World oil prices fell on Friday at the end of a rollercoaster week as traders eyed mixed economic data, resurgent doubts over the eurozone debt crisis and plunging European stock markets.
New York's main contract, West Texas Intermediate (WTI) for delivery in November, dipped 12 cents to $82.02 a barrel.
Brent North Sea crude for November was down 53 cents to $103.42 in London midday trade.
In a volatile week for the oil market, prices surged by more than four dollars in New York on Tuesday, mirroring huge gains in equities, as investors hoped that European leaders would contain the eurozone debt crisis.
But prices tumbled on Wednesday as those hopes subsided and after data showed a bigger than expected increase in energy stockpiles in the United States, indicating weak demand in the world's biggest economy and oil consumer.
Prices edged higher Thursday on news that German lawmakers had approved an expansion of the eurozone's rescue fund while sentiment was also lifted by hopeful economic data in the United States.
However, those gains were capped by news of plunging German retail sales and a contracting manufacturing sector in China.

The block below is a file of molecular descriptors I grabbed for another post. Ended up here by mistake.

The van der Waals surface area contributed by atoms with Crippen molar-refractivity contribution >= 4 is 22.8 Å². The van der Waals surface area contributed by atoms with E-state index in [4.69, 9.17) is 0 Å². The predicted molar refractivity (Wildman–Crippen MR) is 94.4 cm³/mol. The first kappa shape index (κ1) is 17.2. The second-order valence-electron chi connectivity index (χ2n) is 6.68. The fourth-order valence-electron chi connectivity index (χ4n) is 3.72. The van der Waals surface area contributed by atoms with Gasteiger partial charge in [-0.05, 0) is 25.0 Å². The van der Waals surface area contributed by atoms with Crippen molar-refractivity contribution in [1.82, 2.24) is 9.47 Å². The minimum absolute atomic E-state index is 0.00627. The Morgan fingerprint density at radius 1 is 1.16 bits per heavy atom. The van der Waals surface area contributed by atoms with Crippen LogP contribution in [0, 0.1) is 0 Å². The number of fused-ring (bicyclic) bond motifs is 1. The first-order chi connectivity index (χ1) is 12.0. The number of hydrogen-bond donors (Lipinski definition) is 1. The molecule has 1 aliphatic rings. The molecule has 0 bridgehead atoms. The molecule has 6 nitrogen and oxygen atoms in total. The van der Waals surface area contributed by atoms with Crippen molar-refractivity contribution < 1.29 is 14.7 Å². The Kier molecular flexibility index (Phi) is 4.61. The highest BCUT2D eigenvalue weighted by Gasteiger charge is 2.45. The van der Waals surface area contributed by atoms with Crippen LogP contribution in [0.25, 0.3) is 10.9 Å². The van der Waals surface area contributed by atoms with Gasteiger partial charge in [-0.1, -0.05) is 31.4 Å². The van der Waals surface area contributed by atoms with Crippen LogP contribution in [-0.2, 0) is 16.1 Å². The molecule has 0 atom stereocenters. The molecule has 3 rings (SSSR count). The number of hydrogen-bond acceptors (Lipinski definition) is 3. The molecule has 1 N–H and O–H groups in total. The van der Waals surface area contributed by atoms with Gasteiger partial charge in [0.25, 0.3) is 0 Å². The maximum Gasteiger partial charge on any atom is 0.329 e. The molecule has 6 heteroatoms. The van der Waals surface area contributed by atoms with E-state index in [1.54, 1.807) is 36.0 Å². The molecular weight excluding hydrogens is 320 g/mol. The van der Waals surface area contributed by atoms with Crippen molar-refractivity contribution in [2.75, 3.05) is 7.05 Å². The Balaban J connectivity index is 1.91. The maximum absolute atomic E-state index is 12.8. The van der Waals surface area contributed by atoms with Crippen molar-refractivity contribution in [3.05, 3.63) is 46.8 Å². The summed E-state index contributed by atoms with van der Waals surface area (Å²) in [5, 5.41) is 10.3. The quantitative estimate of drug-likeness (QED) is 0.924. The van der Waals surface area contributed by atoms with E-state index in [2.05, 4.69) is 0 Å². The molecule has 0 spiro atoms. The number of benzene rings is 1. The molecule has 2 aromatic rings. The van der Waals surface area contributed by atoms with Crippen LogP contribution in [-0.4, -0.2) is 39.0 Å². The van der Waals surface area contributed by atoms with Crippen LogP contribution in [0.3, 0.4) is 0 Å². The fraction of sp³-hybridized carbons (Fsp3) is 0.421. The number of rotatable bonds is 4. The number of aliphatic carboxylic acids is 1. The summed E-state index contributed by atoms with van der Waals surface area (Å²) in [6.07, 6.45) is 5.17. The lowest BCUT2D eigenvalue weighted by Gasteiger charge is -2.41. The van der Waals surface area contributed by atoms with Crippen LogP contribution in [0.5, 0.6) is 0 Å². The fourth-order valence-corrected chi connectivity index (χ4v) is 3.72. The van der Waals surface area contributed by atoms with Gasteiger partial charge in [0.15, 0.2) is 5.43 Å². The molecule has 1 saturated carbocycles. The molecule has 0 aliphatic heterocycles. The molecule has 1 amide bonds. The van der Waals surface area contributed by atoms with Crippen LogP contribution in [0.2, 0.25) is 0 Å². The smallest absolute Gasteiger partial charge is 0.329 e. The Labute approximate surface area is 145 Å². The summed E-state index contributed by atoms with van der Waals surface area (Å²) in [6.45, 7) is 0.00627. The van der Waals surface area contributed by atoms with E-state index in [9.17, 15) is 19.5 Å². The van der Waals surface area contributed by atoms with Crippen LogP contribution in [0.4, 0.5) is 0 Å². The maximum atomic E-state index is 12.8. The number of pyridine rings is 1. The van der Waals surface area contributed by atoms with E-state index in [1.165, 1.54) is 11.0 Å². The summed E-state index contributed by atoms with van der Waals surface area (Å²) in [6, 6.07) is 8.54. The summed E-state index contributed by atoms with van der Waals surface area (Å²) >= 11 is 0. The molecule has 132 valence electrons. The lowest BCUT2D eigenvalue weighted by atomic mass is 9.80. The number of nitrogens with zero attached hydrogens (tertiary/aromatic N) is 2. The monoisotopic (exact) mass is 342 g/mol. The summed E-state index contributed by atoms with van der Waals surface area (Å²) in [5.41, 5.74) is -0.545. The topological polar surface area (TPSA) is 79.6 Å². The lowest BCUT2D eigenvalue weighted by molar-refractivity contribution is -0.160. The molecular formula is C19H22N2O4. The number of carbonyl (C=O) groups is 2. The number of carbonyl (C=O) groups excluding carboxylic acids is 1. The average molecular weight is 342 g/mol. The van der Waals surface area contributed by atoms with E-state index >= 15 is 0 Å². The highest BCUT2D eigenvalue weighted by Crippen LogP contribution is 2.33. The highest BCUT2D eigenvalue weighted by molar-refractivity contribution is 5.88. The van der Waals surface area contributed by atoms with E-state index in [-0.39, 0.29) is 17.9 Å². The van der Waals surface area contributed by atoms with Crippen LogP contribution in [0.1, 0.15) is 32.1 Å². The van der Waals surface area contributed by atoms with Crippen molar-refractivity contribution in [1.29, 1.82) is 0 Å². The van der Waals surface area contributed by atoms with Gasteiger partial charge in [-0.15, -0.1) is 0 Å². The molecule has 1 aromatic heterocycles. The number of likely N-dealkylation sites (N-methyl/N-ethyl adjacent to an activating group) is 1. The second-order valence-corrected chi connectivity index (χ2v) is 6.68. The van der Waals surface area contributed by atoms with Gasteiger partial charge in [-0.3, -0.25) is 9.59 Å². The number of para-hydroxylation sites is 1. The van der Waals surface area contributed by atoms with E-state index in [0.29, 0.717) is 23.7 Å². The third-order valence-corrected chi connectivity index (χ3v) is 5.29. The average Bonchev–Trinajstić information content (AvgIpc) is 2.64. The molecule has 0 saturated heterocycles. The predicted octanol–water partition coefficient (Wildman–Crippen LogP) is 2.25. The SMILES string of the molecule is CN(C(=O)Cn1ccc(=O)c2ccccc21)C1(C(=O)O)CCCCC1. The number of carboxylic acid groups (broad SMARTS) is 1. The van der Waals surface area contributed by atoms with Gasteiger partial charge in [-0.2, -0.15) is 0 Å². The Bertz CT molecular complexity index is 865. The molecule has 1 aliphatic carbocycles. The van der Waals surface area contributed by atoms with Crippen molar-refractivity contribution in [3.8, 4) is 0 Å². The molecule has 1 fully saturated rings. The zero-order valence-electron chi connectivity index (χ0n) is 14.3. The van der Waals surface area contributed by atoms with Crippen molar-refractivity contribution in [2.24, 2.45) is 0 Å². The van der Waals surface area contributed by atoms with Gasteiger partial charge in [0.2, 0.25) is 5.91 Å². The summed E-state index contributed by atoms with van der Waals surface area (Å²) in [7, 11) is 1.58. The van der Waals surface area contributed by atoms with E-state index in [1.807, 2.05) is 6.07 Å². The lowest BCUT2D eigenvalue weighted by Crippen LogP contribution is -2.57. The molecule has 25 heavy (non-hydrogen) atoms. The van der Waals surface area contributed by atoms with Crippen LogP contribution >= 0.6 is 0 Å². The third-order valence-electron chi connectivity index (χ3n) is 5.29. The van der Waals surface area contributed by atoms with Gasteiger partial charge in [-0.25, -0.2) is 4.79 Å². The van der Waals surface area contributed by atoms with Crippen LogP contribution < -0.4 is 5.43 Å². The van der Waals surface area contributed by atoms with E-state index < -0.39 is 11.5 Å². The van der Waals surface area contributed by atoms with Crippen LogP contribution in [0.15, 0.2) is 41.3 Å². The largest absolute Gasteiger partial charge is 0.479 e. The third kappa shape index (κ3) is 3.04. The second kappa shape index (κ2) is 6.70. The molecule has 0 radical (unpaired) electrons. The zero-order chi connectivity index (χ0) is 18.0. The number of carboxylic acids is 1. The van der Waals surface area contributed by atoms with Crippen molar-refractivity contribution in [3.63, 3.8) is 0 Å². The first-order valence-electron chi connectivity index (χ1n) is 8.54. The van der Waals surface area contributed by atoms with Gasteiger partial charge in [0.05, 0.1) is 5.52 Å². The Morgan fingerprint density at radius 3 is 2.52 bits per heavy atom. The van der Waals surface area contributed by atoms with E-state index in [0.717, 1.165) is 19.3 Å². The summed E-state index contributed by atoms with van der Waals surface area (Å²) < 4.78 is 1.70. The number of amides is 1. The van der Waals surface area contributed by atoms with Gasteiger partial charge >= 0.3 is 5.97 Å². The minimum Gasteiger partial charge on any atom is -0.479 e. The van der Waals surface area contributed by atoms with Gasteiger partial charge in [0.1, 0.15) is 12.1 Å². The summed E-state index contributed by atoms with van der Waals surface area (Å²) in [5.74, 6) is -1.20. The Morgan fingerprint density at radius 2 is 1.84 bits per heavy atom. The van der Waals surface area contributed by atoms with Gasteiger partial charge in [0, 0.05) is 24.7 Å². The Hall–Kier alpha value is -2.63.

"Following the mixed economic data and weaker global equity markets, crude oil prices reversed and traded lower on Friday, in a correction lower," said Sucden brokers analyst Myrto Sokou.
European equities tumbled once more on Friday, the last trading day of the third quarter, as markets doubted whether a boost to the eurozone bailout fund would provide the panacea to the bloc's debt crisis.
The German parliament on Thursday voted overwhelmingly to beef up the size and scope of the 440-billion-euro ($590 billion) European Financial Stability Facility (EFSF), handing it new powers and easing eurozone crisis concerns.
The move by Germany was greeted with relief by traders as well as bourses in the US and Europe, with attention now turning to the key international audit of debt-mired Greece.
Investors are still on edge amid stubborn fears that Greece could still default and send fresh shockwaves through global financial markets.
"Volatility is going to remain on the commodities board as the situation in the eurozone is still uncertain, without a clear solution for the Greek debt issues," Sokou added.